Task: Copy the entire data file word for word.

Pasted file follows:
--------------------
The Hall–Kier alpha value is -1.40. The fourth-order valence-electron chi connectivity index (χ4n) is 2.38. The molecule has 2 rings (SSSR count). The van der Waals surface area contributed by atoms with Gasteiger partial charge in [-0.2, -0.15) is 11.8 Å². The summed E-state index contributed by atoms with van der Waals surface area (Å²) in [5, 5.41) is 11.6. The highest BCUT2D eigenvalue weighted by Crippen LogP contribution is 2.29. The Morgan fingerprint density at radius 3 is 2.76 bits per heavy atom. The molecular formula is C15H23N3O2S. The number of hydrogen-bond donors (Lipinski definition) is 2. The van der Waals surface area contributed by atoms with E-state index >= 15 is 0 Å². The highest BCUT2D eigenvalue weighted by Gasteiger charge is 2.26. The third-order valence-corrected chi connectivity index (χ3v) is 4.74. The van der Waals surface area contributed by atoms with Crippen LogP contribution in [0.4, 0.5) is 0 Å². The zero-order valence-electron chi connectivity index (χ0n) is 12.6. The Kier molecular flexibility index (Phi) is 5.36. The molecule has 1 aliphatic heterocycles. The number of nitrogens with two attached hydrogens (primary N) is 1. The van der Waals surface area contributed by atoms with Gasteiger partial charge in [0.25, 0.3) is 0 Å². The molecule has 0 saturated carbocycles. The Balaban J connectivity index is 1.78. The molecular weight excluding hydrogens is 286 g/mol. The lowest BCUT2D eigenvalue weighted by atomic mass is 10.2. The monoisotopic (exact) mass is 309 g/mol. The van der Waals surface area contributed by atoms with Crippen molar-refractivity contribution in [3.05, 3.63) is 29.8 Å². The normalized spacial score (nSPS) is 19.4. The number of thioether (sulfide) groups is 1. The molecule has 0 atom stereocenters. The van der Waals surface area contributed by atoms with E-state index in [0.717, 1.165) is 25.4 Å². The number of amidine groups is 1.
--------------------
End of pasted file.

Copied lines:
The Hall–Kier alpha value is -1.40. The fourth-order valence-electron chi connectivity index (χ4n) is 2.38. The molecule has 2 rings (SSSR count). The van der Waals surface area contributed by atoms with Gasteiger partial charge in [-0.2, -0.15) is 11.8 Å². The summed E-state index contributed by atoms with van der Waals surface area (Å²) in [5, 5.41) is 11.6. The highest BCUT2D eigenvalue weighted by Crippen LogP contribution is 2.29. The Morgan fingerprint density at radius 3 is 2.76 bits per heavy atom. The molecular formula is C15H23N3O2S. The number of hydrogen-bond donors (Lipinski definition) is 2. The van der Waals surface area contributed by atoms with E-state index >= 15 is 0 Å². The highest BCUT2D eigenvalue weighted by Gasteiger charge is 2.26. The third-order valence-corrected chi connectivity index (χ3v) is 4.74. The van der Waals surface area contributed by atoms with Crippen LogP contribution in [0.4, 0.5) is 0 Å². The zero-order valence-electron chi connectivity index (χ0n) is 12.6. The Kier molecular flexibility index (Phi) is 5.36. The molecule has 1 aliphatic heterocycles. The number of nitrogens with two attached hydrogens (primary N) is 1. The van der Waals surface area contributed by atoms with Gasteiger partial charge in [0.25, 0.3) is 0 Å². The molecule has 0 saturated carbocycles. The Balaban J connectivity index is 1.78. The molecular weight excluding hydrogens is 286 g/mol. The lowest BCUT2D eigenvalue weighted by atomic mass is 10.2. The monoisotopic (exact) mass is 309 g/mol. The van der Waals surface area contributed by atoms with Crippen molar-refractivity contribution in [3.05, 3.63) is 29.8 Å². The normalized spacial score (nSPS) is 19.4. The number of thioether (sulfide) groups is 1. The molecule has 0 atom stereocenters. The van der Waals surface area contributed by atoms with E-state index in [0.717, 1.165) is 25.4 Å². The number of amidine groups is 1.